This time next year, Washington County residents will be able to enjoy the full range of outdoor activities that the Downeast Sunrise Trail will lend itself to on the old Calais Branch railway corridor. While visitors and residents will enjoy the benefits of the trail, the Maine Department of Transportation's objective of the project, summed up in a portion of their draft of the management plan for the Calais branch corridor, clearly states that the "number one priority is to preserve and protect the corridor for future rail use. The proposed interim trail is intended to provide an asset to the communities in the interim, until rail returns."
The rails-to-trail project has not been without its share of controversy, particularly for supporters of the port at Eastport. The decline of the railway in Washington County was slow and painful, with the last train running on the Calais Branch rail line in 1985. The Eastport spur was closed in 1978, and the track removed in 1980. Much of the right-of-way has been sold off, creating the need for a new route to the port if rail should ever return to the region.
John Picher, director of engineering and realty with the Maine Department of Conservation and project manager for the Downeast Sunrise Trail, notes, "The Eastport corridor is no longer intact C that's a real problem. To not have an intact corridor was not very far-sighted." Eastport Port Director Chris Gardner says, "People forget that the Port of Eastport and the railway have never existed together in Washington County; the rail was gone before the port was built." Skip Rogers, manager of Federal Marine Terminals, sums up the feeling of many about the lack of foresight when it came to the removal and selling off of the Eastport railway spur. "We're going to have to be smart about transportation in the future." He adds, "Eastport is just about the only port without a rail connection in the country."
Tor Bordevik, former operations manager of Star Shipping and now with Maritime Cargo Consultants of Saint John, states, "Indeed a rail would be very beneficial as a sales pitch for the port, but it's difficult to determine right off if it would make sense, given the costs to the State of Maine. If you take out those costs, certainly rail would benefit the port. But would the investment of a spur be justified by additional cargo?" Bordevik suggests that while shipping lines are not much interested in going beyond the dock with their planning, port and terminal operators could create packaged freight options involving a combination of ship, truck and rail for transporting cargo to and from the port.
Gardner and Rogers are hopeful about the possibility of bringing an intermodal facility to the Calais area, which would allow for short-distance trucking for transportation between the port and the intermodal facility's rail connection. Rogers anticipates that the primary market for the intermodal facility would be "project cargo" or big lots of heavy machinery such as pulp dryers that need to be moved inland. He explains that this type of cargo is lower volume, high value, and would not necessitate a high volume of truck traffic. The other potential use would be for break-bulk cargo, or pieces of things that go into a ship rather than into containers or into the ship as poured bulk. "What probably would not be utilized is bulk cargo such as gravel, peat moss or salt." This would not work, Rogers explains, because of the high volume and low value combined with the cost of around-the-clock trucking.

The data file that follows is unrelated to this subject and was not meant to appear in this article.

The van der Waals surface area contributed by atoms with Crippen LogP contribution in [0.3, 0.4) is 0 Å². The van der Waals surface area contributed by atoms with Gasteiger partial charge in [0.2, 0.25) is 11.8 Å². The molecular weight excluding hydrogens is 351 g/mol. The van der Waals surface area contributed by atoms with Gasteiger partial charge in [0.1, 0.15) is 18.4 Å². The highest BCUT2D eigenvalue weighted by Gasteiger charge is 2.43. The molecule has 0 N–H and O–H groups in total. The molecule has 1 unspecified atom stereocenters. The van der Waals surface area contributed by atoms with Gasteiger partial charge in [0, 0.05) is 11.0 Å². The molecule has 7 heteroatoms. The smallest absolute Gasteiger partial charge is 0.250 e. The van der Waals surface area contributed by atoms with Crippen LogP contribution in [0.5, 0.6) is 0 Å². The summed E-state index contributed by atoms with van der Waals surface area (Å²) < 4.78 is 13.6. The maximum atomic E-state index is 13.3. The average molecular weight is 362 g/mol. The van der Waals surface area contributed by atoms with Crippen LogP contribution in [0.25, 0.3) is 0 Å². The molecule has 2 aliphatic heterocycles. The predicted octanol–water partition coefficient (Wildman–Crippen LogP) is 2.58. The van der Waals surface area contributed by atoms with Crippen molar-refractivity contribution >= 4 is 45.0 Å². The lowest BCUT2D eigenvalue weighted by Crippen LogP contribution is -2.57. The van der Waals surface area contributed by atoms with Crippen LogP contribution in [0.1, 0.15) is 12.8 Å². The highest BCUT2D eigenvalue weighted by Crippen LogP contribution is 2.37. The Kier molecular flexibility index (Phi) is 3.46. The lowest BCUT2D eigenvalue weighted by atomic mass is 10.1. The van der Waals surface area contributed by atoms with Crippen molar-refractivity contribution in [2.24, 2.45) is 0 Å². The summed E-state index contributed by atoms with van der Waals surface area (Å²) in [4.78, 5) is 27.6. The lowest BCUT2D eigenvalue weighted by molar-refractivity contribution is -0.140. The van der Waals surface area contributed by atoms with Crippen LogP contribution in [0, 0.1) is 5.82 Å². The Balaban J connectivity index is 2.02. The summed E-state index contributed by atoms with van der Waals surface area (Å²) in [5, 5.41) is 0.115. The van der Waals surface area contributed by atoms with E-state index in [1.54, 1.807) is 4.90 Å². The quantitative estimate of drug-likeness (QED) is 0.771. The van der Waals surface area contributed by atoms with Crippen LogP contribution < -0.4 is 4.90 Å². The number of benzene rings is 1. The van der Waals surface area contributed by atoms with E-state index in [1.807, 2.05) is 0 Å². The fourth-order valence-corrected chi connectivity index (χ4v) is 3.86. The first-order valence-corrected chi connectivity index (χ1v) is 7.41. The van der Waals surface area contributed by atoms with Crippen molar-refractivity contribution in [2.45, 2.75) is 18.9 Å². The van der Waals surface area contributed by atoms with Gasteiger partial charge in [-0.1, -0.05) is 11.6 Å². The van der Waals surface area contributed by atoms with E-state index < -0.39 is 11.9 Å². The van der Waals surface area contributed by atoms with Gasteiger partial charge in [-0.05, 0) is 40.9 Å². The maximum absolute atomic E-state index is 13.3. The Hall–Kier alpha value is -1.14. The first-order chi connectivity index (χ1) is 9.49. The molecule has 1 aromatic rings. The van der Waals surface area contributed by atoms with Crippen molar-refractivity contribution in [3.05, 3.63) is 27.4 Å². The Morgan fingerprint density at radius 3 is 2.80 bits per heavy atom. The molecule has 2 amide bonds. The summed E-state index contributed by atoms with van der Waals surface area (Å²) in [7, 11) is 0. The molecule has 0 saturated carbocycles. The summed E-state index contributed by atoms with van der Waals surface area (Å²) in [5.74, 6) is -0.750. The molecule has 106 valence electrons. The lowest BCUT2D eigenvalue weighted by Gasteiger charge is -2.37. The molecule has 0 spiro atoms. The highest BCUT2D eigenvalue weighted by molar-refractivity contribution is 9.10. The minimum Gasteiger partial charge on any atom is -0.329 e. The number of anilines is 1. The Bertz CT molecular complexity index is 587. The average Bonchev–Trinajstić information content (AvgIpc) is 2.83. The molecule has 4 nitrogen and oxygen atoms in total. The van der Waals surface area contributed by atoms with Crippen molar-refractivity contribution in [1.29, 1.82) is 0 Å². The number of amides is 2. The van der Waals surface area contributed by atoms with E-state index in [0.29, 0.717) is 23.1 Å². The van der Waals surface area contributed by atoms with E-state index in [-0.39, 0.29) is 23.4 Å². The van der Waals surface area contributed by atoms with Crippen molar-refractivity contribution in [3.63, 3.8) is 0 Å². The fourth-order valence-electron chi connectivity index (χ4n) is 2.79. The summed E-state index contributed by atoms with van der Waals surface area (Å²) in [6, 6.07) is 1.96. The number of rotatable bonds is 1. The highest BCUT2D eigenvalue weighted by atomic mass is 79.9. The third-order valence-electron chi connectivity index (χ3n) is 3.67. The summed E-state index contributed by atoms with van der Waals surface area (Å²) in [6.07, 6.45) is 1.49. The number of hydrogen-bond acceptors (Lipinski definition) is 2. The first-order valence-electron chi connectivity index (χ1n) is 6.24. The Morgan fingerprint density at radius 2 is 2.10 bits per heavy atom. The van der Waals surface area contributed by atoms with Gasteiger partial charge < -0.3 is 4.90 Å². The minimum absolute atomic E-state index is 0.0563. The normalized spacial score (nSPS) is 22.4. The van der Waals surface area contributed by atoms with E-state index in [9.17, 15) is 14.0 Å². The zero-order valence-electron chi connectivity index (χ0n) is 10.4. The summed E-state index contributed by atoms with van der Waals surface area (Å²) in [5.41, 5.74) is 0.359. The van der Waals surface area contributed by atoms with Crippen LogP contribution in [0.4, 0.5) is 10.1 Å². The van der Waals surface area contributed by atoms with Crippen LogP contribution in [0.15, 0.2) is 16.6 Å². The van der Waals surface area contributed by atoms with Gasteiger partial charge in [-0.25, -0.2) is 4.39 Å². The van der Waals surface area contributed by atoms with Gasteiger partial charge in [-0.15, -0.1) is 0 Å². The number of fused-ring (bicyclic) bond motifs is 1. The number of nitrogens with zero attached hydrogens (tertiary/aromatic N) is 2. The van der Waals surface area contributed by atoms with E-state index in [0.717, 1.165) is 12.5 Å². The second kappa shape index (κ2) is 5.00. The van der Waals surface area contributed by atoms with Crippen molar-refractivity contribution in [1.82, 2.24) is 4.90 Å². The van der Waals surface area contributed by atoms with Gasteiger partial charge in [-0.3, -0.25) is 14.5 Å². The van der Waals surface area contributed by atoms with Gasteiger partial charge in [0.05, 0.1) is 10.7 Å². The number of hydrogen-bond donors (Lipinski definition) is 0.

"We lack connectivity to the world," Gardner says. As county commissioner, he wears two hats when it comes to the rails-to-trail project. While he believes that rail is important to the future economic development of the county, he also believes that the county should embrace the trail project "while we try to grow the northern [intermodal] connection. We should take two parallel tracks C get behind the trail and its benefits, but not give up on the future of rail." He believes that through the potential of the intermodal facility, the future of rail could come.
According to Nate Moulton, Maine Department of Transportation (MDOT) rail director, the future development of rail in Washington County was very much a part of the rails-to-trail contract work. "Should the day ever come that we would have businesses or economic viability for rail, then the Calais branch corridor would be in good condition to put in place a good railroad with good service." Moulton explains that the feasibility of rehabilitation, reconstructing or converting the Calais branch was vetted by a lengthy process before the 2006 decision to convert the rails to a trail. "It's very important that the rail be serviceable to the rail user. If there's any question of reliability, this is an issue that compromises their business. They'll find another way to ship." Moulton adds, "We're a lot better off with a new rail bed [if rail ever returns]. The rail right-of-way was in such poor shape. This project puts that right-of-way in good shape if rail should ever be put back in."
Eastern Maine Railroad Development Commission and Sunrise County Economic Council several years ago had commissioned studies to assess the future of the Calais Branch Railroad and transload terminal facilities. Two reports were created by Stafford Business Advisors, "The Stafford Report" in 2000 and 2002 and the "Economic Potential for the Revival of the Calais Branch Railroad" in 1998. While each report recommended that the rail be rehabilitated, the economic viability of the railroad was dependent upon a number of variables, including an incremental rehabilitation of the different sections of the 126-mile corridor, developing a new rail spur from Route 1 to Eastport at an approximate cost of $20 million, creating a larger transload terminal in Cherryfield, and utilizing a specialized rail operator such as the former Guildford rail operator.